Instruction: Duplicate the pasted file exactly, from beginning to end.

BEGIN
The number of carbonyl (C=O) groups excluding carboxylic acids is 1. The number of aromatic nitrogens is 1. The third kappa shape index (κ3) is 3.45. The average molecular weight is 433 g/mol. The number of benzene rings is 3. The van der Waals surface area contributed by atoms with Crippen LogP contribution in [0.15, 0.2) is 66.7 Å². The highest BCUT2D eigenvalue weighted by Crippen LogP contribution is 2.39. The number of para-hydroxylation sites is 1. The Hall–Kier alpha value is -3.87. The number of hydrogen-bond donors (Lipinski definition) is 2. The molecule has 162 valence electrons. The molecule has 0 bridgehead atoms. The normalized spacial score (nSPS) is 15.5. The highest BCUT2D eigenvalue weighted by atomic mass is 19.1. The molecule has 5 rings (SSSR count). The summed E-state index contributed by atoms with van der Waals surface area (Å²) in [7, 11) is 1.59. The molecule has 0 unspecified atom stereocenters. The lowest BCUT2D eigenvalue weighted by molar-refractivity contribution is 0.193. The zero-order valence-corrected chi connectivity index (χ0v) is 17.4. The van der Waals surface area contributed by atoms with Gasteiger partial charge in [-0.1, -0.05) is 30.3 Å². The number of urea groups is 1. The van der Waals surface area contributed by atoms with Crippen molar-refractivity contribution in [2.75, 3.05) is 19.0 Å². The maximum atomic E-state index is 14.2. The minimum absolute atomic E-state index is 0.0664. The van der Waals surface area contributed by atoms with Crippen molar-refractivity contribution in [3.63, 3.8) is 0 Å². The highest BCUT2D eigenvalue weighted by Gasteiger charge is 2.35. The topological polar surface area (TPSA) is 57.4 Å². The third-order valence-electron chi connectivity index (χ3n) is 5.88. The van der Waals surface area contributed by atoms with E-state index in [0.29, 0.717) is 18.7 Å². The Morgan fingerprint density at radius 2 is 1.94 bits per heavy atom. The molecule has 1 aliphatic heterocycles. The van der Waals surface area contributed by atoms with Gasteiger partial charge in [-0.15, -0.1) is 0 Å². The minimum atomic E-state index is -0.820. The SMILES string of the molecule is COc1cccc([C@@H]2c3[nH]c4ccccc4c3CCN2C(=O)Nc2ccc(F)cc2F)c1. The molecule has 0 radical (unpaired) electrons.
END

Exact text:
The number of carbonyl (C=O) groups excluding carboxylic acids is 1. The number of aromatic nitrogens is 1. The third kappa shape index (κ3) is 3.45. The average molecular weight is 433 g/mol. The number of benzene rings is 3. The van der Waals surface area contributed by atoms with Crippen LogP contribution in [0.15, 0.2) is 66.7 Å². The highest BCUT2D eigenvalue weighted by Crippen LogP contribution is 2.39. The number of para-hydroxylation sites is 1. The Hall–Kier alpha value is -3.87. The number of hydrogen-bond donors (Lipinski definition) is 2. The molecule has 162 valence electrons. The molecule has 0 bridgehead atoms. The normalized spacial score (nSPS) is 15.5. The highest BCUT2D eigenvalue weighted by atomic mass is 19.1. The molecule has 5 rings (SSSR count). The summed E-state index contributed by atoms with van der Waals surface area (Å²) in [7, 11) is 1.59. The molecule has 0 unspecified atom stereocenters. The lowest BCUT2D eigenvalue weighted by molar-refractivity contribution is 0.193. The zero-order valence-corrected chi connectivity index (χ0v) is 17.4. The van der Waals surface area contributed by atoms with Gasteiger partial charge in [-0.1, -0.05) is 30.3 Å². The number of urea groups is 1. The van der Waals surface area contributed by atoms with Crippen molar-refractivity contribution in [2.75, 3.05) is 19.0 Å². The maximum atomic E-state index is 14.2. The minimum absolute atomic E-state index is 0.0664. The van der Waals surface area contributed by atoms with Crippen molar-refractivity contribution in [3.63, 3.8) is 0 Å². The highest BCUT2D eigenvalue weighted by Gasteiger charge is 2.35. The topological polar surface area (TPSA) is 57.4 Å². The third-order valence-electron chi connectivity index (χ3n) is 5.88. The van der Waals surface area contributed by atoms with E-state index in [0.29, 0.717) is 18.7 Å². The Morgan fingerprint density at radius 2 is 1.94 bits per heavy atom. The molecule has 1 aliphatic heterocycles. The van der Waals surface area contributed by atoms with Gasteiger partial charge in [-0.15, -0.1) is 0 Å². The minimum atomic E-state index is -0.820. The SMILES string of the molecule is COc1cccc([C@@H]2c3[nH]c4ccccc4c3CCN2C(=O)Nc2ccc(F)cc2F)c1. The molecule has 0 radical (unpaired) electrons.